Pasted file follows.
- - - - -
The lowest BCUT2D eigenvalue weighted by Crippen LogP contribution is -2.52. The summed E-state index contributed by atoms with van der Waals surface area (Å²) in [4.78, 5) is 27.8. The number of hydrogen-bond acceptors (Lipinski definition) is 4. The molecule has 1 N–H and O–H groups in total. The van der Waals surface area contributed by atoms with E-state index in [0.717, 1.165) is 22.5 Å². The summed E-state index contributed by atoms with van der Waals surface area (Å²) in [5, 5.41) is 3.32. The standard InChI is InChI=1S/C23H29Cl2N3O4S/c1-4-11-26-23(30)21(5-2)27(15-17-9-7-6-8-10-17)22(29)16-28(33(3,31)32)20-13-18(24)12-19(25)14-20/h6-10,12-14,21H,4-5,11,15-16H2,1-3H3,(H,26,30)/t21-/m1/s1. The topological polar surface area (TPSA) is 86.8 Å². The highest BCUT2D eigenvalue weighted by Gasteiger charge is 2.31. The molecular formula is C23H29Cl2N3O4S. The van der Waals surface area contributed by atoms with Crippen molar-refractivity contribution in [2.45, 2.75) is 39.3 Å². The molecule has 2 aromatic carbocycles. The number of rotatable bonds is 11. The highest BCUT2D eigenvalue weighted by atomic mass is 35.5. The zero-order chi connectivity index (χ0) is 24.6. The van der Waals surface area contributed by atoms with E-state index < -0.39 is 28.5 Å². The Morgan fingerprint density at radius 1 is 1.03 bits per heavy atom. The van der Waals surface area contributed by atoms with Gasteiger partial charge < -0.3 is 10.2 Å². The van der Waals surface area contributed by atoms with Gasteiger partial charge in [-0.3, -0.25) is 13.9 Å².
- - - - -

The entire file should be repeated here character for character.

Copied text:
The lowest BCUT2D eigenvalue weighted by Crippen LogP contribution is -2.52. The summed E-state index contributed by atoms with van der Waals surface area (Å²) in [4.78, 5) is 27.8. The number of hydrogen-bond acceptors (Lipinski definition) is 4. The molecule has 1 N–H and O–H groups in total. The van der Waals surface area contributed by atoms with E-state index in [0.717, 1.165) is 22.5 Å². The summed E-state index contributed by atoms with van der Waals surface area (Å²) in [5, 5.41) is 3.32. The standard InChI is InChI=1S/C23H29Cl2N3O4S/c1-4-11-26-23(30)21(5-2)27(15-17-9-7-6-8-10-17)22(29)16-28(33(3,31)32)20-13-18(24)12-19(25)14-20/h6-10,12-14,21H,4-5,11,15-16H2,1-3H3,(H,26,30)/t21-/m1/s1. The topological polar surface area (TPSA) is 86.8 Å². The highest BCUT2D eigenvalue weighted by Gasteiger charge is 2.31. The molecular formula is C23H29Cl2N3O4S. The van der Waals surface area contributed by atoms with Crippen molar-refractivity contribution in [2.45, 2.75) is 39.3 Å². The molecule has 2 aromatic carbocycles. The number of rotatable bonds is 11. The highest BCUT2D eigenvalue weighted by atomic mass is 35.5. The zero-order chi connectivity index (χ0) is 24.6. The van der Waals surface area contributed by atoms with E-state index < -0.39 is 28.5 Å². The Morgan fingerprint density at radius 1 is 1.03 bits per heavy atom. The van der Waals surface area contributed by atoms with Gasteiger partial charge < -0.3 is 10.2 Å². The van der Waals surface area contributed by atoms with Gasteiger partial charge in [-0.3, -0.25) is 13.9 Å².